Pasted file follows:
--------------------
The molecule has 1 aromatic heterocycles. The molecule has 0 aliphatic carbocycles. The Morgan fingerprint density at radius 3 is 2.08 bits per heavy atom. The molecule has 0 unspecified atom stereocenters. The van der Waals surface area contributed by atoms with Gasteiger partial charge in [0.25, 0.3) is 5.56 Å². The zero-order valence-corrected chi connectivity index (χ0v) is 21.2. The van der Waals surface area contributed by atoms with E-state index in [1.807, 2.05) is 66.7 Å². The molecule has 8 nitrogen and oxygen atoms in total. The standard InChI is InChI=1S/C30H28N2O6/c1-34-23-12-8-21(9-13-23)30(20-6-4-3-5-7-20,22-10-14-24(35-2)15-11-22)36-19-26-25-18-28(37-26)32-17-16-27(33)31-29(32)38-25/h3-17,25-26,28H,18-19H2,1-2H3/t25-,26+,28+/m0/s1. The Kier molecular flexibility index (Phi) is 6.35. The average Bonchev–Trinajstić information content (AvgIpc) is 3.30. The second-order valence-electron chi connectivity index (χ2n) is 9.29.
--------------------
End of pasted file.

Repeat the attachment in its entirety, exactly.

The molecule has 1 aromatic heterocycles. The molecule has 0 aliphatic carbocycles. The Morgan fingerprint density at radius 3 is 2.08 bits per heavy atom. The molecule has 0 unspecified atom stereocenters. The van der Waals surface area contributed by atoms with Gasteiger partial charge in [0.25, 0.3) is 5.56 Å². The zero-order valence-corrected chi connectivity index (χ0v) is 21.2. The van der Waals surface area contributed by atoms with E-state index in [1.807, 2.05) is 66.7 Å². The molecule has 8 nitrogen and oxygen atoms in total. The standard InChI is InChI=1S/C30H28N2O6/c1-34-23-12-8-21(9-13-23)30(20-6-4-3-5-7-20,22-10-14-24(35-2)15-11-22)36-19-26-25-18-28(37-26)32-17-16-27(33)31-29(32)38-25/h3-17,25-26,28H,18-19H2,1-2H3/t25-,26+,28+/m0/s1. The Kier molecular flexibility index (Phi) is 6.35. The average Bonchev–Trinajstić information content (AvgIpc) is 3.30. The second-order valence-electron chi connectivity index (χ2n) is 9.29.